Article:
Top 10 Tips for Transitioning To Life In Korea
Nervous about heading overseas? Wondering how you’ll handle the transition to life in Korea? Here are my top 10 tips to making transition a breeze!
Holy crap! You are moving to South Korea! You do your last minute shopping and you scour online forums for advice but you know that nothing can truly prepare you for this experience of a lifetime! In order to help you reduce your learning curve, I’ve compiled my top ten tips for transitioning to life in Korea.
1. Bring your favourite essentials
While you may be able to find many name brand products in major cities in South Korea, your go-to essentials or specialized items might be a little harder to come by. Ensure you don’t leave home without the things that you can’t possibly live without; whether that is your life-saving medication or your subtly scented perfume. This will take the pressure off needing to find them right away in your new home or having to wait for mom to mail them to you.
- Read More: How To Pack For Your Year Abroad In Korea
2. Learn a few key phrases
No one expects you to master a new language overnight, and it will take some time for your ears to adjust to the totally new sounds of a very foreign language. Don’t stress about it! Take your time, but arm yourself with a few helpful phrases. I recommend learning your address and directional words (such as straight, left, right, stop and go), basic food and beverages and of course, common swear words so you know when your students are trying to test your limits.
3. Befriend your co-teachers
Learn as much as you can from your co-workers. They can greatly reduce your learning curve in your new role and give you tips and tricks for handling your students and your new life. They can help you get set up with things like a phone (or, y’know, you could go the easy way and use the arrival store!) setting up a bank account, as well as serving as your culinary and nightlife guide. You may even meet your best friends!
4. Explore on foot and bus
The South Korean subway system is cheap, easy to use and efficient, but it is also predominantly underground. Take opportunities to walk and take the bus so that you can learn your surroundings and get your bearings. Not only will you be better able to orient yourself, you may also find some great little community gems like shops, markets and parks.
- Read More: Your Guide To Public Transportation In Seoul
5. Sound it out
There is often English written next to Korean, especially on public transit. As the Korean written language is phonetic like English, once you become familiar with the characters you can start sounding out words. Seeing the words next to their English counterparts gives you an opportunity to test your knowledge and gain confidence in your basic understanding. You will also start recognizing Konglish everywhere that you go! Want to prepare a little?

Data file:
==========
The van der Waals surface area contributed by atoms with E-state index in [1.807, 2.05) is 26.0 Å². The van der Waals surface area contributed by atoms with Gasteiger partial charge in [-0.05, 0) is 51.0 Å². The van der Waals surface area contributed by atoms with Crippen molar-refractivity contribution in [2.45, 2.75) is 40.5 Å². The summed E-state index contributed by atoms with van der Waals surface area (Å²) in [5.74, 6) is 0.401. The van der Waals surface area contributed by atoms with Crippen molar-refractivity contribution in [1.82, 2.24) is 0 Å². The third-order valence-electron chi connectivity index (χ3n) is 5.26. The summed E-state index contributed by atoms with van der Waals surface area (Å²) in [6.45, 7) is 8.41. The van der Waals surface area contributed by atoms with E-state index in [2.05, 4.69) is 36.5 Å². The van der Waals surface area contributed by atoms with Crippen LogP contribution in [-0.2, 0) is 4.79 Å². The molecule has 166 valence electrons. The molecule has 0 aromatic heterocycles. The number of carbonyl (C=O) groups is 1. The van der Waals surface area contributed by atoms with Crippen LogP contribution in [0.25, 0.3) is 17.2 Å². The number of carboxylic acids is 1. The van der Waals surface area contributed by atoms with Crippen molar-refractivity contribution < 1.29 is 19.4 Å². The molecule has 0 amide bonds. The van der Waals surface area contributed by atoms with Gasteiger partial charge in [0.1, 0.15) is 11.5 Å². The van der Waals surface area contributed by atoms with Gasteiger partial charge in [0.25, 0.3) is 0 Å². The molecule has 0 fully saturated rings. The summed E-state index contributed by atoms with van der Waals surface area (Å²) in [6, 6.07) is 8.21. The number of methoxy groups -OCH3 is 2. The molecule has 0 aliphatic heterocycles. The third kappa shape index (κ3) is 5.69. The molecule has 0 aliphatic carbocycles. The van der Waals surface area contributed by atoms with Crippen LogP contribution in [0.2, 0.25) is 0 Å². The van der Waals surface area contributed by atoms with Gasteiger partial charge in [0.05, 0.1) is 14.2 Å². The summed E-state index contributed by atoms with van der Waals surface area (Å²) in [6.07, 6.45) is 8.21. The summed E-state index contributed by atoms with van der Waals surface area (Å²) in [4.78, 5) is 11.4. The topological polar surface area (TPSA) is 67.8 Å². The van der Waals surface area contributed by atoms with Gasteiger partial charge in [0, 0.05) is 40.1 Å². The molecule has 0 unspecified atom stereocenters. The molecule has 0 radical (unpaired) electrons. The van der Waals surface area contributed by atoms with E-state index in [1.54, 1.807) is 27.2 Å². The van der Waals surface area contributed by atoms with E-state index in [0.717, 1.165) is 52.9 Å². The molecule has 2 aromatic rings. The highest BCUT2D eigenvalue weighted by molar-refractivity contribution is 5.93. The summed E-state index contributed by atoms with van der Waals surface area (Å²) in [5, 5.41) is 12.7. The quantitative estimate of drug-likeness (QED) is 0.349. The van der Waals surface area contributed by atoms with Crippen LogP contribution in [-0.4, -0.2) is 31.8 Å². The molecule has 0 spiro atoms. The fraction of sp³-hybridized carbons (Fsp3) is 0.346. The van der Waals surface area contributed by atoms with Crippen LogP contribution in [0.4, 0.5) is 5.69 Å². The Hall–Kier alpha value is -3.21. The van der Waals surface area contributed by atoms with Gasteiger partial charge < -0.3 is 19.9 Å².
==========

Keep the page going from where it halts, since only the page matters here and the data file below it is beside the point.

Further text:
6. Get to know your local grocery store
Korean grocery stores are full of Korean foods and products that you won’t be familiar with, as well as products that you know but may not recognize. Take your time wandering around your local grocery store, corner stores and markets, so that you know where to find basic ingredients and every-day products like dish soap and shampoo. Or you can head over to the High Street Market for more familiar goods — it’s just a bit more pricey.
7. Learn where to find breakfast
I don’t know about you but I love a good ‘ol western breakfast, especially if I’ve been a little, erm, shall we say ‘thirsty’ the night before. It’s not always easy to find a joint that serves a classic plate of bacon and eggs, so ask those new coworker friends of yours where you can curb your cravings so you can enjoy that taste of home when you need it most. Most towns should have somewhere, especially with Korea’s plethora of cool cafes!
8. Take photos
Of course you should take photos of your travels, but you should also take photos of the things you don’t quite understand. For example, your new apartment will likely have a washing machine with Korean instructions. Take a photo of the machine and the dials so that you can ask your Korean friends to help you decipher it. Ask lots of questions and come with the tools you need to best help yourself. Taking photos like this, as well of all the beauty you see, can help you mentally and emotionally transition to life in Korea.
9. Get involved
Community is key no matter where in the world you are, especially when you’re transitioning to life in Korea. There are lots of opportunities to join soccer leagues, yoga classes, hiking groups, surfing clubs and oh so much more. By all means take this experience living abroad to try new things, but don’t sacrifice that which you already love. Meet new friends and engage your community by joining others with similar hobbies and interests.
10. Have no expectations!
This one can be a tall order. Get landed, get grounded, get into your routine, but then stay open! You have moved to a far away land and you are going to have weird and wonderful experiences! Be open to it and you will have way more fun than if you try to fit your experience into pre-defined expectations.
Your experience in South Korea will be different than that of anyone else. Be prepared, take advice but then get out there and have a blast! My experiences in that beautiful country helped shape the person that I have become because I let it. Let it be whatever it needs to be for you!
The best kind of advice is free advice.
As I said, this journey is yours alone, and nothing can fully prepare you for it. But need some peace of mind in the meantime? Have some last minute questions? TAS Transition Experts are passionate about making your time in Korea as smooth as possible (they’re expats, too!). Free and awesome advice is only an email of skype call away.